A space odyssey to keep an eye on: SyFy without 'Battlestar' at the helm

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After six years, Sci Fi Channel's "Battlestar Galactica" concluded Friday with a large ratings sendoff: 2.4 million viewers, the best performance for the space opera since 2006.

As the series finale aired, the show's cast and crew gathered in North Hollywood and said tearful goodbyes at a private screening.

"I really don't want this to happen," showrunner Ron Moore told the packed auditorium. "Tonight there is a 'Battlestar Galactica'; tomorrow there was. I'm looking out at faces here who are in anticipation of watching a new 'Battlestar Galactica,' and that will not happen again.

"It was an honor," he added, his voice breaking, "to be your storyteller."

The crowd went straight to its feet in applause, many with tears in their eyes.

Applauding too was Sci Fi executive vp programming Mark Stern, whom producers praised for supporting "Battlestar" even as they took creative risks.

"It's been an amazing journey," Stern said. "I'm not sure what I'm going to do without it."

Indeed, with the series gone, the question for Sci Fi becomes: What now?

Although not the network's top-rated program, "Battlestar" by far was its most talked-about. A vast majority of media coverage about Sci Fi was spurred by interest in "Battlestar." Such shows as "Eureka" and "Ghost Hunters" don't tend to make magazine covers or get covered obsessively by critics and the blogosphere.

The online interest is particularly important because "Battlestar" was the biggest driver of viewers to Sci Fi's Web site and helped spur the online extensions on which parent NBC Universal places such high value. On Sci Fi's message boards, there are 2.4 million posts about "Battlestar," and the closest series runner-up is "Stargate: SG-1" with 480,000.

The conclusion of "Battlestar" coincides with the network's revelation that it will rebrand in July, adopting the broader and supposedly more feminine-named SyFy. Some fans are using the dual events as an opportunity to reconsider their relationship with the network. There's a sense Sci Fi traded a brand that was perfectly clear and targeted for one that's deliberately fuzzy and that only a copyright lawyer could love.

"It's frakked up that they scapegoat the sci-fi fans who have made shows like 'Battlestar' a success," one fan wrote on the Sci Fi boards, echoing a common sentiment. "If we hadn't tuned in for the miniseries, they wouldn't still be here six years later. But according to them, we are what is holding them back, because the general viewing public is afraid of looking like geeks if they watch a channel named Sci Fi."

At least one "Save Science Fiction on Sci Fi" protest site has sprung up online, and even network co-founder Mitch Rubenstein has registered his dismay.

"SyFy, say it's not so!" he wrote in an open letter protesting the switch. "What would Isaac (Asimov) have said if the name was instead SyFy Channel? He would have said, we believe: 'That's just plain dumb.' "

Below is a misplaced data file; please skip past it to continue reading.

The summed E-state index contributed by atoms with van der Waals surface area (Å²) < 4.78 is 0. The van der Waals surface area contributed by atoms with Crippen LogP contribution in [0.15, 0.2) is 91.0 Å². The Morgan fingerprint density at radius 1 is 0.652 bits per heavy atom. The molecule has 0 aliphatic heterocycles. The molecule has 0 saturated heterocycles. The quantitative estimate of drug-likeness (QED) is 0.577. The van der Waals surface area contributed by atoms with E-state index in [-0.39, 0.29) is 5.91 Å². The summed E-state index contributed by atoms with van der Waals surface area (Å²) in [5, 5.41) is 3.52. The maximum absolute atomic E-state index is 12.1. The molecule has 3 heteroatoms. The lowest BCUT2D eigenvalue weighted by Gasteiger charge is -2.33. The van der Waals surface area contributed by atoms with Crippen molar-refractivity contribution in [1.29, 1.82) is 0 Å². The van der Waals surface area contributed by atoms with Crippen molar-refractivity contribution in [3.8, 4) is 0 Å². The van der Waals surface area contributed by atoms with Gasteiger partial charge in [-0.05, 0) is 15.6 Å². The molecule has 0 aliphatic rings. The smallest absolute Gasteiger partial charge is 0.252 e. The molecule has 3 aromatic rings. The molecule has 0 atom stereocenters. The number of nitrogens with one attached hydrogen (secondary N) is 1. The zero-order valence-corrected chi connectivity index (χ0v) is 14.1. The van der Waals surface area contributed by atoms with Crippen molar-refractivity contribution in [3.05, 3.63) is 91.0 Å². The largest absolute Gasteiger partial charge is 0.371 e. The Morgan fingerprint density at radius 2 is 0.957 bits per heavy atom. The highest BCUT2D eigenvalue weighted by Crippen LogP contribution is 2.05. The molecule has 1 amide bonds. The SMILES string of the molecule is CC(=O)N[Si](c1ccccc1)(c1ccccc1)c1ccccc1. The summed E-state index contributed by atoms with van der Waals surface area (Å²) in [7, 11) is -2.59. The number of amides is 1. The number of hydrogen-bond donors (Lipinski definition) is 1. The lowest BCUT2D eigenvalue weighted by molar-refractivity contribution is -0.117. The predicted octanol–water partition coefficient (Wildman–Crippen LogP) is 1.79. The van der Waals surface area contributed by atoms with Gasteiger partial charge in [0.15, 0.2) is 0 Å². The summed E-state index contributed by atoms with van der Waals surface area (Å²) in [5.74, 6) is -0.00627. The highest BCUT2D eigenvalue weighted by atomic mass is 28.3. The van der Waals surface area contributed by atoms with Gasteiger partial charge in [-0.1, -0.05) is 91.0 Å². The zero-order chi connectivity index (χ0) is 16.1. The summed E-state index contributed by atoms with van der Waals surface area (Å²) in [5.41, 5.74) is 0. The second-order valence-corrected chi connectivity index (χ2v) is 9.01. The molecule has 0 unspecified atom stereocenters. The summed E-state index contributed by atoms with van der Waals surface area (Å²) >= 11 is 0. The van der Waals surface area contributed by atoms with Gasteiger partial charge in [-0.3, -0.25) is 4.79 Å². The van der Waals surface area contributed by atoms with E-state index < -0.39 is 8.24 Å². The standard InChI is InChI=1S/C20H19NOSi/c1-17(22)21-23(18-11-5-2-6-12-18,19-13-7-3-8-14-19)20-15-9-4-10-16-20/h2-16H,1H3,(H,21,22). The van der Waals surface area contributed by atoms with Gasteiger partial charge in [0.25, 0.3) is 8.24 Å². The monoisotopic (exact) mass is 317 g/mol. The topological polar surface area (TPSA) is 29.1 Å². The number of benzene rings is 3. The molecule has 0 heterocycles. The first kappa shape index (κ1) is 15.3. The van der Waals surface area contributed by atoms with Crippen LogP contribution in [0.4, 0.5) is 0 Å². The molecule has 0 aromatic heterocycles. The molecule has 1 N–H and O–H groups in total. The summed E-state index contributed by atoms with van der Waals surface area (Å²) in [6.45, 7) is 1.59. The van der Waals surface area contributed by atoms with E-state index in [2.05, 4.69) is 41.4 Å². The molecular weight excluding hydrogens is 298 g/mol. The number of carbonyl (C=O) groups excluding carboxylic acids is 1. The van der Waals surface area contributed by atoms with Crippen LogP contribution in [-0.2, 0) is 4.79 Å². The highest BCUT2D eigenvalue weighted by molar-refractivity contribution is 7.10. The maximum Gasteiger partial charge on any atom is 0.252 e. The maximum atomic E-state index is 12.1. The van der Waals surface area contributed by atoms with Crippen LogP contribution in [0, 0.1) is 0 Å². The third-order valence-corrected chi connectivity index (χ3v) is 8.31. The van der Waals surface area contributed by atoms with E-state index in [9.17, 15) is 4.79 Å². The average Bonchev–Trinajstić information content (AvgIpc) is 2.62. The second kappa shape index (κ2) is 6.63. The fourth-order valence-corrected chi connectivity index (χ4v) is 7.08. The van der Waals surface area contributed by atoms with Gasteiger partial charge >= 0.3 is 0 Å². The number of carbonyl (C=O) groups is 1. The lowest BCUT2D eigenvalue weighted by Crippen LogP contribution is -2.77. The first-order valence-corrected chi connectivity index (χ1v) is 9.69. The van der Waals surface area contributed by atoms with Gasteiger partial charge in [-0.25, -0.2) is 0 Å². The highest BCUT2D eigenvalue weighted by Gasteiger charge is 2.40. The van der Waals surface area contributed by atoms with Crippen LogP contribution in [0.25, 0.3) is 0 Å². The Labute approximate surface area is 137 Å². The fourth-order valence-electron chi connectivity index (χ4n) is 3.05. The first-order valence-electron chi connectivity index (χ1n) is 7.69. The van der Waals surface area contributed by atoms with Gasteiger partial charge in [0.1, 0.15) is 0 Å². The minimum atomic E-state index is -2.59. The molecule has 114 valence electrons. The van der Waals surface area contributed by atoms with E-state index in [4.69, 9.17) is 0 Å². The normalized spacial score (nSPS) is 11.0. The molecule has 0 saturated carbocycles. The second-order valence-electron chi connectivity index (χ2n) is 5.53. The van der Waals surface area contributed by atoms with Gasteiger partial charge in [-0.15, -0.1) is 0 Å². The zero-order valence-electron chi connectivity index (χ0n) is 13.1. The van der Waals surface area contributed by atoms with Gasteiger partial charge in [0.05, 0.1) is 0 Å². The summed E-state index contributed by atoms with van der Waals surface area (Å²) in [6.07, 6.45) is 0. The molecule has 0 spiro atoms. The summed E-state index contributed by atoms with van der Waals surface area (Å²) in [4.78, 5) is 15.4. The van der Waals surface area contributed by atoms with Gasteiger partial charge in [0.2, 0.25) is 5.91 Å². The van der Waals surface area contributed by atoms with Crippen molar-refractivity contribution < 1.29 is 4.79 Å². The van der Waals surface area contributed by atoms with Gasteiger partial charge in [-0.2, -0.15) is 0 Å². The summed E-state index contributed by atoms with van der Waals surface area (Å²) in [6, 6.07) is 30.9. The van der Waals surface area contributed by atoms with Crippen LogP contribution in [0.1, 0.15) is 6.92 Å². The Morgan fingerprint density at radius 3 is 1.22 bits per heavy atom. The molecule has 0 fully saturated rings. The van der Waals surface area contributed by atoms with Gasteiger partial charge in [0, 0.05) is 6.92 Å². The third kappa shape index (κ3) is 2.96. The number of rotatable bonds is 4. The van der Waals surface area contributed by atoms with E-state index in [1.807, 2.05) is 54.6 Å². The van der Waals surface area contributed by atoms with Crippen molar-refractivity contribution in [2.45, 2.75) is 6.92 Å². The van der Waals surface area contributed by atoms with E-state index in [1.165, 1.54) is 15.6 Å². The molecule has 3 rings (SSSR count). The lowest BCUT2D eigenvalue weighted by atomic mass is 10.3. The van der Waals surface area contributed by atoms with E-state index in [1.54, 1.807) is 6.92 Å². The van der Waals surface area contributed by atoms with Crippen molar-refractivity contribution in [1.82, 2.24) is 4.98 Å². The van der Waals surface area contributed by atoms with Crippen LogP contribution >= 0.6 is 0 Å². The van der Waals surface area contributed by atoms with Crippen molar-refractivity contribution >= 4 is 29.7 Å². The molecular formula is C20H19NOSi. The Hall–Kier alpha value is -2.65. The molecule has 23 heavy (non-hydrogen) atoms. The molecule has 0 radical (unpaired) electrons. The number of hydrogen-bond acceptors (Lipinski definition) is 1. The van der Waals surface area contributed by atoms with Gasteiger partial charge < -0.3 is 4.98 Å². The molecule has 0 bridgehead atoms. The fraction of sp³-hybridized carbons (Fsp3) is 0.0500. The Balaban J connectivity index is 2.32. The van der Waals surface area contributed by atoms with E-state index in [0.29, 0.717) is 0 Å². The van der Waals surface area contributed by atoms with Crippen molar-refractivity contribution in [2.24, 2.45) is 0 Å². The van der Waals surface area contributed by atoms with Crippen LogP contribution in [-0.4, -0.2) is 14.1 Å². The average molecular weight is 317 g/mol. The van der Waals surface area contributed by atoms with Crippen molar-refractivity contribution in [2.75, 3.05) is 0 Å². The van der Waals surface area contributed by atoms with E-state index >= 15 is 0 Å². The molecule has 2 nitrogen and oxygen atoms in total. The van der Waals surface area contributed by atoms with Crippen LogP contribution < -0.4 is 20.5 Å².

Stern says fan reaction has not worried the network.

"We knew walking into it there's going to be certain concerns or reactions," he says. "I think it's to be expected, especially before they have a sense of a couple things — mainly that we're not changing our programming; we're not changing our genre."

Sci Fi hopes the rollout of "Warehouse 13" in the summer and the "Battlestar" spinoff "Caprica" next year will help reassure fans, along with the order of several fantasy-driven miniseries projects from RHI Entertainment including "Phantom" and "Riverworld."

One suspects the network is correct to think fans will get over the name change. In his letter, Rubenstein notes that genre purists originally were outraged that the network would be called Sci Fi Channel instead of SF Channel, the latter delineating science- and fact-based sci-fi.

Rubenstein recalls presenting the name at a writers convention: "The writers were not happy — and that's an understatement. They said they wouldn't watch it. They would oppose it unless we called it the SF Channel because calling it Sci Fi Channel was a put-down to the SF genre. … Then Isaac started to speak and said that the name had to be Sci Fi Channel and not the SF Channel in order to draw a wide, diverse audience and be successful."

A purist-offending name change to draw a wider and more diverse audience? Sounds familiar, right?

Sci Fi is correct that fans eventually will overlook the name in favor of its content; no sci-fi fan avoids "Lost" because it's on female-soap-driven ABC. Replacing "Battlestar" is a more genuine concern, if more for the show's acclaim and buzz than its viewership.

On both the fictional show and the real-life network, "Battlestar" was the respected leader of a ragtag fleet of supporting players. Sci Fi can drift for a while, but regardless of its name, the network will lack a strong sense of momentum until it can find a new flagship.

James Hibberd can be reached at james.hibberd@THR.com.
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